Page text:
Longtime performance-boat enthusiast and beloved member of the New Jersey Performance Powerboat Club Peter Hodge died Saturday, April 5, reportedly from complications due to a blood disease, at his home in Princeton, N.J. Hodge was 77 years old. He is survived by wife, Leona, of 40 years.
Known for authenticity and generosity among NJPPC members, Peter Hodge loved running his Formula sportboat in club events. Photos courtesy/copyright Tim Sharkey/Sharkey Images.
While Hodge made a living as a licensed funeral director with his own funeral home businesses, his passion was high-performance powerboating. Not only was he a regular in his Formula Boats V-bottom sportboat at NJPPC events, he was a steadfast and generous supporter of Shore Dreams for Kids, the annual July event in Seaside Heights, N.J., that provides a day of boat rides, carnival fun and food for mentally challenged children and adults, as well as their families.
“Peter was an amazing gentleman and one of the most kind and sincere people I have ever had the opportunity to know,” said Dave Patnaude, the president of the NJPPC. “When he said hello and shook your hand and then asked how you were doing, he would look into your eyes while holding your hand and wait for the answer because he genuinely cared. He will be deeply missed.”
Fellow longtime NJPPC member Bob Christie echoed Patnaude’s sentiments in a Facebook post. “Kind and sincere are great words to describe Peter, but they do not do him justice,” he wrote. “Every time you would see Peter he would greet you with kind words. He was always so happy to see friends and you felt his sincerity in every word he spoke.”
Hodge’s seemingly endless generosity was well-known throughout the club. Members Brian and Michele Meade saw it firsthand when their son was born with a tumor that eventually was diagnosed as benign after surgery. During the drivers meeting at the Lobster Shanty restaurant before the annual Atlantic City Poker Run in 2006, the Hodges and the Meades ran into one another on the docks. Peter Hodge pulled Brian Meade aside and asked him if he could afford his son’s treatment.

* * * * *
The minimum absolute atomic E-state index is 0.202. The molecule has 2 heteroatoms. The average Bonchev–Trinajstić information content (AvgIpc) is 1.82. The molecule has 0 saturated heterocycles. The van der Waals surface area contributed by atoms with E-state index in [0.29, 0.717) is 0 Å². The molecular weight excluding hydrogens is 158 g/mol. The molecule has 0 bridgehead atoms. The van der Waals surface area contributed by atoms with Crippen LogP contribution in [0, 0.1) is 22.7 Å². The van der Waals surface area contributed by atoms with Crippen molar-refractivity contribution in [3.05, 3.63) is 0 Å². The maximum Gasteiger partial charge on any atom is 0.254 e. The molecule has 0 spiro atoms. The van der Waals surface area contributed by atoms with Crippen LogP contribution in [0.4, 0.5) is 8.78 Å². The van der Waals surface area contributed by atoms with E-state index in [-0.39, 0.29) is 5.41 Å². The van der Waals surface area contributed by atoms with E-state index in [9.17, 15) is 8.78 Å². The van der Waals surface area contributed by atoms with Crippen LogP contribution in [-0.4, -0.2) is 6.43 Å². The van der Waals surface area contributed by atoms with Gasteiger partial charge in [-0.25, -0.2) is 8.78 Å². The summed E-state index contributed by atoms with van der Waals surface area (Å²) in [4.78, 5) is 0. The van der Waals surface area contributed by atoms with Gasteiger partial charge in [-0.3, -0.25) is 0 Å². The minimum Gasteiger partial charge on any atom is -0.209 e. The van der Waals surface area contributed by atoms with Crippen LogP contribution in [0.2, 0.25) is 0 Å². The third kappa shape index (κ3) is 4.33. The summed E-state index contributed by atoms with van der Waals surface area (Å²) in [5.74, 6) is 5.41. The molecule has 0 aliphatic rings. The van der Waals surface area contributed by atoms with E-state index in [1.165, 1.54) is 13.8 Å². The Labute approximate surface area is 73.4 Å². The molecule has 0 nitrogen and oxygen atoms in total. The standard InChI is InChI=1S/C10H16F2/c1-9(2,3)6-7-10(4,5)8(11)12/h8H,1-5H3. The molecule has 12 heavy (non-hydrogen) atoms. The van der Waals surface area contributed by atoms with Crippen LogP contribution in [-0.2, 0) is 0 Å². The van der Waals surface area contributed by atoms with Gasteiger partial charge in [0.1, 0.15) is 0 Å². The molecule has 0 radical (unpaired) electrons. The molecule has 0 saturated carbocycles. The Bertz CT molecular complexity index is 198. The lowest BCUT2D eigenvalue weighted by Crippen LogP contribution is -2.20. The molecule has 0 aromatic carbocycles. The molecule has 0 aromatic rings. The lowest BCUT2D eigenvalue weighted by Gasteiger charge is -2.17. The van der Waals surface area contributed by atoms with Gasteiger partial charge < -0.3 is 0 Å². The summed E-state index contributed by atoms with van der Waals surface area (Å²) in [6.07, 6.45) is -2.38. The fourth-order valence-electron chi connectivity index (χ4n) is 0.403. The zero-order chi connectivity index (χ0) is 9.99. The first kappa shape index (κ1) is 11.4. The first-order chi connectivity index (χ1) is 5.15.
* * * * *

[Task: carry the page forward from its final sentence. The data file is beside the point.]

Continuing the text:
“Peter put his hand on my shoulder, looked me deeper in the eye and said, ‘You make sure that you get William whatever treatment he needs,'” Meade recalled. “He said, ‘If you need money to pay for it, you call me. I will pay for it; whatever it is. Don’t worry about whether or not you could pay it back, or how or when you would pay it back. There will be plenty of time to figure that out. The important thing is that you get William whatever care he needs to get him healthy regardless of the cost. If you need money to pay for it, you call me.’
“Fortunately, I never had to make that call, but the fact that he cared so much to make that generous offer meant the world to me,” he added. “It was genuine—and it was the essence of Peter Hodge, the person.”